Exposed: How willful blindness keeps BPA on shelves and contaminating our bodies

EHN.org investigation finds regulatory push to discredit independent evidence of harm while favoring pro-industry science despite significant shortcomings.

We all are exposed daily to bisphenol-A (BPA) and other bisphenols – estrogen-like substances added to food can liners, paper receipts and plastic containers.

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BPA testing in the lab of Cheryl Rosenfeld, a University of Missouri researcher. (Credit: Cheryl Rosenfeld)
Originals

Exposed: A scientific stalemate leaves our hormones and health at risk

This is part 1 of a 4-part investigation of the science surrounding the chemical BPA and the U.S. regulatory push to discredit independent evidence of harm while favoring pro-industry science despite significant shortcomings.

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Researcher Pat Hunt with lab mice in her Washington State University lab. (Credit: Lynne Peeples)
Originals

Exposed: Deciphering the real message about BPA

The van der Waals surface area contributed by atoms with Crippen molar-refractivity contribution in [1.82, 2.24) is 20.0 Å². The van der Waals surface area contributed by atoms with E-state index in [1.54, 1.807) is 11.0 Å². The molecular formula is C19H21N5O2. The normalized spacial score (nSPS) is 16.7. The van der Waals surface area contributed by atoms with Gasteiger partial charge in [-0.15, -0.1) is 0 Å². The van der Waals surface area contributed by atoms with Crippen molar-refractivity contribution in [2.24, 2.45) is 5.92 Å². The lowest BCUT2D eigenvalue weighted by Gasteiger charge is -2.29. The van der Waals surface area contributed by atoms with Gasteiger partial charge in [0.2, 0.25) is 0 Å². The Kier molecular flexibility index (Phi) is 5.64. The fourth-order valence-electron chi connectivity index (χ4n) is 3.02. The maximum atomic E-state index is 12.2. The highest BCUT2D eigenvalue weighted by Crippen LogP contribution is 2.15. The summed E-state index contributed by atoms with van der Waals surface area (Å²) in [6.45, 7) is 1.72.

This is part 3 of a 4-part investigation of the science surrounding the chemical BPA and the U.S. regulatory push to discredit independent evidence of harm while favoring pro-industry science despite significant shortcomings.

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Valspar cans. (Credit Lynne Peeples)
Originals

Exposed: Toward a BPA-free future

This is part 4 of a 4-part investigation of the science surrounding the chemical BPA and the U.S. regulatory push to discredit independent evidence of harm while favoring pro-industry science despite significant shortcomings.

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Originals

Troubled Water: Estrogen and its doppelgängers

One pill in particular—a pill so iconic in American life that it is simply called "The Pill"—contributes, in the aggregate, to a significant amount of hormones in wastewater and, potentially, in drinking water.

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Originals

WATCH: How plastics—and the chemicals in and attached to them—threaten future generations

Redesign plastics. Reform chemical regulation. Recharge health advocates.

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Credit: Jekyll Island 4H Center/Flickr
Originals

BPA substitutes linked to obesity in children and teens

Two chemicals used as substitutes for bisphenol A (BPA) may contribute to childhood weight gain and obesity, according to a study published today in the Journal of the Endocrine Society.

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